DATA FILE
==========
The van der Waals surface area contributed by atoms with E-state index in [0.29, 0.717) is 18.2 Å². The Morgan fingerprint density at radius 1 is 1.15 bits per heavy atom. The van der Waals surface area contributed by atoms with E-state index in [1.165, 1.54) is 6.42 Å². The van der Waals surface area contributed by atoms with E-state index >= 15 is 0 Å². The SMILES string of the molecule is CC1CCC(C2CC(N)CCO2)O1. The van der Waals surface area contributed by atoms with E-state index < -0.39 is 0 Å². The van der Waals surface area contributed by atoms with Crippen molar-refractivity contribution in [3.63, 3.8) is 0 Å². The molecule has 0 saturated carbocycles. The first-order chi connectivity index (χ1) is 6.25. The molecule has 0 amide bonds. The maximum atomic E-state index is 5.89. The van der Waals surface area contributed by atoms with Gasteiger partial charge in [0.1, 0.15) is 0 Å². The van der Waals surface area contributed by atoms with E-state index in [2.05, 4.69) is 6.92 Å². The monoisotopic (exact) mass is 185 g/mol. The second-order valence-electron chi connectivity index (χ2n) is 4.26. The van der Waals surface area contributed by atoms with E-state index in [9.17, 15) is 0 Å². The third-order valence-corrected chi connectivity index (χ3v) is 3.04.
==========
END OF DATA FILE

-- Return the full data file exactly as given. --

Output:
The van der Waals surface area contributed by atoms with E-state index in [0.29, 0.717) is 18.2 Å². The Morgan fingerprint density at radius 1 is 1.15 bits per heavy atom. The van der Waals surface area contributed by atoms with E-state index in [1.165, 1.54) is 6.42 Å². The van der Waals surface area contributed by atoms with E-state index >= 15 is 0 Å². The SMILES string of the molecule is CC1CCC(C2CC(N)CCO2)O1. The van der Waals surface area contributed by atoms with E-state index < -0.39 is 0 Å². The van der Waals surface area contributed by atoms with Crippen molar-refractivity contribution in [3.63, 3.8) is 0 Å². The molecule has 0 saturated carbocycles. The first-order chi connectivity index (χ1) is 6.25. The molecule has 0 amide bonds. The maximum atomic E-state index is 5.89. The van der Waals surface area contributed by atoms with Gasteiger partial charge in [0.1, 0.15) is 0 Å². The van der Waals surface area contributed by atoms with E-state index in [2.05, 4.69) is 6.92 Å². The monoisotopic (exact) mass is 185 g/mol. The second-order valence-electron chi connectivity index (χ2n) is 4.26. The van der Waals surface area contributed by atoms with E-state index in [9.17, 15) is 0 Å². The third-order valence-corrected chi connectivity index (χ3v) is 3.04.